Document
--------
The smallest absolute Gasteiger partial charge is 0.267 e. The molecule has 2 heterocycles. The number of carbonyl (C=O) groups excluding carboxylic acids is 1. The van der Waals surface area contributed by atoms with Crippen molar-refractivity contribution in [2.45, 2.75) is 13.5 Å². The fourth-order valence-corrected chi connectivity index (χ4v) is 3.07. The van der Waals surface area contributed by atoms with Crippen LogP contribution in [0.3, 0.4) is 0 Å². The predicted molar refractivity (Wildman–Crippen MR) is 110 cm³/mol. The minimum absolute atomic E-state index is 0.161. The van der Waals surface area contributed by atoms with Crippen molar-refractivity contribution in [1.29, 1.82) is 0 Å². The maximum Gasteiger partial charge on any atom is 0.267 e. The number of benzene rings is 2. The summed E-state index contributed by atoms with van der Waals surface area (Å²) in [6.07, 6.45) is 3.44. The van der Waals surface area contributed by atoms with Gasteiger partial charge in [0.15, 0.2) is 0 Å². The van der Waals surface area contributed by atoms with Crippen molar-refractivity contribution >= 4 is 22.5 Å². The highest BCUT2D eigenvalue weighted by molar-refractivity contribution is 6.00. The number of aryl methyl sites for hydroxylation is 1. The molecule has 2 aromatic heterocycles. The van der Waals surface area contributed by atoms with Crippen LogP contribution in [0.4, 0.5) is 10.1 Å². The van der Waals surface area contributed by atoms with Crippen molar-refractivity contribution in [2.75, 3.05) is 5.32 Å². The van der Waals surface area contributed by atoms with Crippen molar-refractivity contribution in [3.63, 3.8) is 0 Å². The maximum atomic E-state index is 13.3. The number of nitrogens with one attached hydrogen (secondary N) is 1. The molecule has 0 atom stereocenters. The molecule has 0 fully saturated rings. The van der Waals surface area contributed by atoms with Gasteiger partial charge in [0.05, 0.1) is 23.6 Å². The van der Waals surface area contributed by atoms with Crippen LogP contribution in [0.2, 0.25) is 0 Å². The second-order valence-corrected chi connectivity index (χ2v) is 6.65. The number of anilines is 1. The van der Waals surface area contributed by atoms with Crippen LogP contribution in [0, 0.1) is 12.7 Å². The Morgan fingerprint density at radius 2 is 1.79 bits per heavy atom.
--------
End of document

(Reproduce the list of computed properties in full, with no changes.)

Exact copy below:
The smallest absolute Gasteiger partial charge is 0.267 e. The molecule has 2 heterocycles. The number of carbonyl (C=O) groups excluding carboxylic acids is 1. The van der Waals surface area contributed by atoms with Crippen molar-refractivity contribution in [2.45, 2.75) is 13.5 Å². The fourth-order valence-corrected chi connectivity index (χ4v) is 3.07. The van der Waals surface area contributed by atoms with Crippen LogP contribution in [0.3, 0.4) is 0 Å². The predicted molar refractivity (Wildman–Crippen MR) is 110 cm³/mol. The minimum absolute atomic E-state index is 0.161. The van der Waals surface area contributed by atoms with Crippen molar-refractivity contribution in [1.29, 1.82) is 0 Å². The maximum Gasteiger partial charge on any atom is 0.267 e. The number of benzene rings is 2. The summed E-state index contributed by atoms with van der Waals surface area (Å²) in [6.07, 6.45) is 3.44. The van der Waals surface area contributed by atoms with Gasteiger partial charge in [0.15, 0.2) is 0 Å². The van der Waals surface area contributed by atoms with Crippen molar-refractivity contribution >= 4 is 22.5 Å². The highest BCUT2D eigenvalue weighted by molar-refractivity contribution is 6.00. The number of aryl methyl sites for hydroxylation is 1. The molecule has 2 aromatic heterocycles. The van der Waals surface area contributed by atoms with Crippen LogP contribution in [0.4, 0.5) is 10.1 Å². The van der Waals surface area contributed by atoms with Crippen molar-refractivity contribution in [2.75, 3.05) is 5.32 Å². The van der Waals surface area contributed by atoms with Crippen molar-refractivity contribution in [3.63, 3.8) is 0 Å². The maximum atomic E-state index is 13.3. The number of nitrogens with one attached hydrogen (secondary N) is 1. The molecule has 0 atom stereocenters. The molecule has 0 fully saturated rings. The van der Waals surface area contributed by atoms with Gasteiger partial charge in [0.05, 0.1) is 23.6 Å². The van der Waals surface area contributed by atoms with Crippen LogP contribution in [0.2, 0.25) is 0 Å². The second-order valence-corrected chi connectivity index (χ2v) is 6.65. The number of anilines is 1. The van der Waals surface area contributed by atoms with Crippen LogP contribution in [0, 0.1) is 12.7 Å². The Morgan fingerprint density at radius 2 is 1.79 bits per heavy atom.